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The natural world. Looking pretty for 3.5b years.

Rare Bird Rediscovered

Rare Bird Rediscovered

Author: Hugh Bollinger/Tuesday, December 18, 2018/Categories: natural history, wildlife conservation, birds, sustainability, environment

                     Archival Illustration of the Mosutached Kingfisher  (credit: Wiki-commons)

The Moustached Kingfisher is a technicolor bird known from only a few sightings on Guadalcanal in the Solomon Islands of the southwestern Pacific. The rare kingfisher was recently observed by a research team from the  American Museum of Natural History (AMNH) in remote cloud forests on the island. It was then collected. That decision has divided people at a time where wildlife conservation is a major concern.

      Cloud Forest Landscapes and Moustached Kingfisher, Guadalcanal, Solomon Islands  (credit: AMNH)

The museums' field team said:

“After several days of work, it is clear we are on the shores of an island in the sky (sky islands). Species we encounter here are of two worlds—one that descends to the humid, coastal plain, and another that rises into the cool, cloud-raked mountains of Tetena-Haiaja. Just as the white sands of an island beach divide land and sea, the ascending Chupukama ridge marks the transition from a world of known lowland organisms to a sky island filled with scientific mystery.“

Cloud forests are one of the richest and most bio-diverse ecosystems on Earth next to coral reefs. Depending on their mountain location, they are often called "sky islands". Such forests are also one of the most limited in area of any forest covered ecosystems. Cloud forests are found when mountains rise high enough to intercept year-round cool mists, particularly in the tropics, but where snow doesn't fall. Local Solomon islanders are working with the International Union for the Conservation of Nature (IUCN) in a unique partnership to create a reserve in their mountains.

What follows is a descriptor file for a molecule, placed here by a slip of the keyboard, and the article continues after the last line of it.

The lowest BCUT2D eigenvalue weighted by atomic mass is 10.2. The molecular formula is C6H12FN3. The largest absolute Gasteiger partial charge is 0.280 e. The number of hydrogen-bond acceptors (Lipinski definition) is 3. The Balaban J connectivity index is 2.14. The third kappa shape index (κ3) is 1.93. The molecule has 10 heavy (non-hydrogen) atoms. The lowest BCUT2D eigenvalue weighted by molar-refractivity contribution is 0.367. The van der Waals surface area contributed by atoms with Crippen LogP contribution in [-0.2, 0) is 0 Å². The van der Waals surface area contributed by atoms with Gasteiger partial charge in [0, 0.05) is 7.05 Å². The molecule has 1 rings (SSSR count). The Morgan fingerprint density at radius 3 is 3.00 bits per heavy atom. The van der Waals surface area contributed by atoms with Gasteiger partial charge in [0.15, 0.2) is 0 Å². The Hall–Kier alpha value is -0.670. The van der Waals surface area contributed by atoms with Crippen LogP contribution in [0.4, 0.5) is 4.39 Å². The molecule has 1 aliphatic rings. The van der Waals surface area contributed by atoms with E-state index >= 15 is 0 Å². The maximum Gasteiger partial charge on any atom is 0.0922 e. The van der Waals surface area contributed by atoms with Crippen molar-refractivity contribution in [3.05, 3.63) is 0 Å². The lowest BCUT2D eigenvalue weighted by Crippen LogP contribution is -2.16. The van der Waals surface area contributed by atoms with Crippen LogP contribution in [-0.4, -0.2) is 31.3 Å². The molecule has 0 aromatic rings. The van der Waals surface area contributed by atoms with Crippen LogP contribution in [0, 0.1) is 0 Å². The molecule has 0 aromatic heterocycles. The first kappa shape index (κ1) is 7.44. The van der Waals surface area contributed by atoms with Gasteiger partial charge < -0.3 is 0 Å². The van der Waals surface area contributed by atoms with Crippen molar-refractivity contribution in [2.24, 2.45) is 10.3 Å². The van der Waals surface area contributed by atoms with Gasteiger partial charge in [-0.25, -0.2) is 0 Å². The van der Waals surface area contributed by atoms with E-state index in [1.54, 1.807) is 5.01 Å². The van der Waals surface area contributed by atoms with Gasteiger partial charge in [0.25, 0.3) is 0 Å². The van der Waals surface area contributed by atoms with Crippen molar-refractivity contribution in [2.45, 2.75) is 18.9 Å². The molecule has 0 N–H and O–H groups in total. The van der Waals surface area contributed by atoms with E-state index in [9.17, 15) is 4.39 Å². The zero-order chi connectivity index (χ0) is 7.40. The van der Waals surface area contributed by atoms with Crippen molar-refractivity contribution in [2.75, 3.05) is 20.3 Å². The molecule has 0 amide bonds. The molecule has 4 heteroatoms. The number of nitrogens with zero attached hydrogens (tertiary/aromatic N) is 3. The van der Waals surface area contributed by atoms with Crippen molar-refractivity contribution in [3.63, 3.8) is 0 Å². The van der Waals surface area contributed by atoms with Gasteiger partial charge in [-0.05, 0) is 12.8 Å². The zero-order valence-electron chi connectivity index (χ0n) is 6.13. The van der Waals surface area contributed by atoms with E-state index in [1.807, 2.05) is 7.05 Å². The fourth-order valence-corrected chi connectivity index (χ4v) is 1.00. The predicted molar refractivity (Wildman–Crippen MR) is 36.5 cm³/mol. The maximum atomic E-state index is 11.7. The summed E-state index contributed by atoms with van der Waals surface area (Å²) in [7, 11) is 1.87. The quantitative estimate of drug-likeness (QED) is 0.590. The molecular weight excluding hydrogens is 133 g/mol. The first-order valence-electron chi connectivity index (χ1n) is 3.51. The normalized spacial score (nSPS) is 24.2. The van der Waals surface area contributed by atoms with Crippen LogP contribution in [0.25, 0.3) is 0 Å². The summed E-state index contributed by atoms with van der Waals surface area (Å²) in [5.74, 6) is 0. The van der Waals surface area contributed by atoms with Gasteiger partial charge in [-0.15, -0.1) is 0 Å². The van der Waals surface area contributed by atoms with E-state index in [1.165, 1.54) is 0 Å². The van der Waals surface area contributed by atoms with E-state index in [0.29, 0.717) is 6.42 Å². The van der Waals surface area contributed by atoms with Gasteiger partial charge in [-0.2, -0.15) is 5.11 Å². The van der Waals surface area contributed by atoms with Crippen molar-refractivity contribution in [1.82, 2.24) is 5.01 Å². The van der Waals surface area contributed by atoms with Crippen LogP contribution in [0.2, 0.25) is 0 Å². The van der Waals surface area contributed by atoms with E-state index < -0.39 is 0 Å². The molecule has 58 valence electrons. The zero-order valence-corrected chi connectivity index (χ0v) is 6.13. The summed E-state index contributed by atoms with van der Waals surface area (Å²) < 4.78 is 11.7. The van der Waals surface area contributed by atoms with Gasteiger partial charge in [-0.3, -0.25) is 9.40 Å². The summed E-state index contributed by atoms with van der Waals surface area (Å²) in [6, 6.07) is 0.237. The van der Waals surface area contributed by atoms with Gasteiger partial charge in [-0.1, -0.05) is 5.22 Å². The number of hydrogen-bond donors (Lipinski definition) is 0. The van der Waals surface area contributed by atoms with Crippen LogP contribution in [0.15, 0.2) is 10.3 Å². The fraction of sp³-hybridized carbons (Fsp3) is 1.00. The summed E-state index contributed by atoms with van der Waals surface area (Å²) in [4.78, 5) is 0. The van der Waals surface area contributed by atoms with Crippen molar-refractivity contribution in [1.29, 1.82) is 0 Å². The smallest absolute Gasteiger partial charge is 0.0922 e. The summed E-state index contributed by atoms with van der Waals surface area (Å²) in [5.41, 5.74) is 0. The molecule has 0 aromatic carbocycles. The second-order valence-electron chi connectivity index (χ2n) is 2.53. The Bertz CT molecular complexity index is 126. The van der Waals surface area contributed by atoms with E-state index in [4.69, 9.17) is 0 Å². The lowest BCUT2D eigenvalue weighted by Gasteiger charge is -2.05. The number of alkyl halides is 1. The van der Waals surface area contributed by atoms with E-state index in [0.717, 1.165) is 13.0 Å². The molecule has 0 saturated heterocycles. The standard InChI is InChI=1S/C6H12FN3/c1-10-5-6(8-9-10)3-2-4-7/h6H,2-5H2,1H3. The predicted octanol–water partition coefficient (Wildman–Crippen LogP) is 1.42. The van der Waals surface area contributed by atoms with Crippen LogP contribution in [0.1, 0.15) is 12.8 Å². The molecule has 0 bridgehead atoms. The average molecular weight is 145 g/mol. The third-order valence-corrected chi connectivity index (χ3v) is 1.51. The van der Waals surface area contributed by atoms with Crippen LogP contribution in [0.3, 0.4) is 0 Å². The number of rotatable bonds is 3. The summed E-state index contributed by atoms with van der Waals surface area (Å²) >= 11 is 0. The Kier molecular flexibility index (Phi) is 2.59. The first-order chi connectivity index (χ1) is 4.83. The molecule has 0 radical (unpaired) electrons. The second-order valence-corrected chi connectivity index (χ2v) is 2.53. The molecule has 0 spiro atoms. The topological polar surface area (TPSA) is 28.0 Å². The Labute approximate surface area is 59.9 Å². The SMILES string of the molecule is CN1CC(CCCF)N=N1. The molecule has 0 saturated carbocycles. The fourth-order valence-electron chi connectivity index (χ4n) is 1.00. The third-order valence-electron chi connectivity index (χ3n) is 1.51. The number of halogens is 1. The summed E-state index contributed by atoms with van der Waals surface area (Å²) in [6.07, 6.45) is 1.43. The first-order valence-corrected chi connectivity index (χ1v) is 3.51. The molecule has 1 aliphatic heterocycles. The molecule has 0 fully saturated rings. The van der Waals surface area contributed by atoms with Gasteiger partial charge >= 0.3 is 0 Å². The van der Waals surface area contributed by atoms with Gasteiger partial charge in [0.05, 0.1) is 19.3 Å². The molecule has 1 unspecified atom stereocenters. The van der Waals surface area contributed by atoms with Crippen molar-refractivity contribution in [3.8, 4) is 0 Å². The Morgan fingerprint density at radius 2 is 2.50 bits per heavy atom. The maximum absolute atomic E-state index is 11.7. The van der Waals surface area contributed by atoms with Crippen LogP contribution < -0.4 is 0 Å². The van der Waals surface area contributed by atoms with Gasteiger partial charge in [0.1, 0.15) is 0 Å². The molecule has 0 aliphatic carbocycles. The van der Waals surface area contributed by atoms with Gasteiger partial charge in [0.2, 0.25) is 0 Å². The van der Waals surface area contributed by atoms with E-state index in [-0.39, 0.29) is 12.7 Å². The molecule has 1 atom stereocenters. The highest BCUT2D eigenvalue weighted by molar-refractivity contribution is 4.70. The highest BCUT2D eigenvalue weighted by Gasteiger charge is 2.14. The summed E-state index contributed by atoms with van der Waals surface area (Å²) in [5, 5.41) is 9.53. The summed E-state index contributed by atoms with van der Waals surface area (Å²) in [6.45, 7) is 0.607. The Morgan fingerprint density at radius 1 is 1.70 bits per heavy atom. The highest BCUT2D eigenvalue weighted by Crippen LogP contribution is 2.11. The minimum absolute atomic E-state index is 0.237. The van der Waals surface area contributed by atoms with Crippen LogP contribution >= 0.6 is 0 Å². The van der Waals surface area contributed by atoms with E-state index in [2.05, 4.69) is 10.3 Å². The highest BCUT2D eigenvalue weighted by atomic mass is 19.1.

However, the partnership is underway against a background of deforestation and corruption by foreign timber companies exposed well before the rare bird rediscovery. These problems have only become worse as a new Global Witness report, Paradise Lost, shows.

It is always better to observe the behavior and ecology of rare and endangered species in situ rather than from a collecting specimen. Live collections are often necessary for genetic, captive breeding, or other educational or scientific purposes. Let's hope the new IUCN agreement with the Solomon Islanders will preserve enough prime habitat that this exceptional kingfisher and other mountain species before the dried specimens are the only remnants of the Solomon Island's forests and their bio-once diversity.



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